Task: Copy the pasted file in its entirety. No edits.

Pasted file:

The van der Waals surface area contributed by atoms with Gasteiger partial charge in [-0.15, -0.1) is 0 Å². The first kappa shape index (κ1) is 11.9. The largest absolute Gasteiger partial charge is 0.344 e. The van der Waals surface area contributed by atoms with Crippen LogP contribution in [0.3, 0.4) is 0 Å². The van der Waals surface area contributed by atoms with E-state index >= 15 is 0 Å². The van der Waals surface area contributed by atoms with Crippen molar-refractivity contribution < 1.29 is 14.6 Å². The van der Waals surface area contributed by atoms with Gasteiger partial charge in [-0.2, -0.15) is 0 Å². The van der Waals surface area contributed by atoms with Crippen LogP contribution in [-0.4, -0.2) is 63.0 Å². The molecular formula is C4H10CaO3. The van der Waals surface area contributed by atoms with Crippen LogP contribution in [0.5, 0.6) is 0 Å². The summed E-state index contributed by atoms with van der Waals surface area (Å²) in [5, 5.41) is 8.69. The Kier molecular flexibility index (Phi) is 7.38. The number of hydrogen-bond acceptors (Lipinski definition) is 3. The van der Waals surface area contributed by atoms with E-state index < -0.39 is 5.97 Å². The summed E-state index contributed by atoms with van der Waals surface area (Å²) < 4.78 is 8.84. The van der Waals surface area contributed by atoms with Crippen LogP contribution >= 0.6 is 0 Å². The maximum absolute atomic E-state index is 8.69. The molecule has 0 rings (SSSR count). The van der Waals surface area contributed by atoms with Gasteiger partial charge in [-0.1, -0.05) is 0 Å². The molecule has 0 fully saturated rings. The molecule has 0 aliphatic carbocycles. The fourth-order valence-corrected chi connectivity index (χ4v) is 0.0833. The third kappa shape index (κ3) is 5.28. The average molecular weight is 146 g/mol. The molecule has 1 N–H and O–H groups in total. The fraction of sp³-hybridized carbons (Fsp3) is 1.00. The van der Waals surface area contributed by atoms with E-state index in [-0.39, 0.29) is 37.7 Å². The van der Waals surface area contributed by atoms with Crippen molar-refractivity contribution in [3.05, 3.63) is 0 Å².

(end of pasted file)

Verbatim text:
The van der Waals surface area contributed by atoms with Gasteiger partial charge in [-0.15, -0.1) is 0 Å². The first kappa shape index (κ1) is 11.9. The largest absolute Gasteiger partial charge is 0.344 e. The van der Waals surface area contributed by atoms with Crippen LogP contribution in [0.3, 0.4) is 0 Å². The van der Waals surface area contributed by atoms with E-state index >= 15 is 0 Å². The van der Waals surface area contributed by atoms with Crippen molar-refractivity contribution < 1.29 is 14.6 Å². The van der Waals surface area contributed by atoms with Gasteiger partial charge in [-0.2, -0.15) is 0 Å². The van der Waals surface area contributed by atoms with Crippen LogP contribution in [-0.4, -0.2) is 63.0 Å². The molecular formula is C4H10CaO3. The van der Waals surface area contributed by atoms with Crippen LogP contribution in [0.5, 0.6) is 0 Å². The summed E-state index contributed by atoms with van der Waals surface area (Å²) in [5, 5.41) is 8.69. The Kier molecular flexibility index (Phi) is 7.38. The number of hydrogen-bond acceptors (Lipinski definition) is 3. The van der Waals surface area contributed by atoms with E-state index < -0.39 is 5.97 Å². The summed E-state index contributed by atoms with van der Waals surface area (Å²) < 4.78 is 8.84. The van der Waals surface area contributed by atoms with Crippen LogP contribution >= 0.6 is 0 Å². The maximum absolute atomic E-state index is 8.69. The molecule has 0 rings (SSSR count). The van der Waals surface area contributed by atoms with Gasteiger partial charge in [-0.1, -0.05) is 0 Å². The molecule has 0 fully saturated rings. The molecule has 0 aliphatic carbocycles. The fourth-order valence-corrected chi connectivity index (χ4v) is 0.0833. The third kappa shape index (κ3) is 5.28. The average molecular weight is 146 g/mol. The molecule has 1 N–H and O–H groups in total. The fraction of sp³-hybridized carbons (Fsp3) is 1.00. The van der Waals surface area contributed by atoms with E-state index in [-0.39, 0.29) is 37.7 Å². The van der Waals surface area contributed by atoms with Crippen molar-refractivity contribution in [3.05, 3.63) is 0 Å².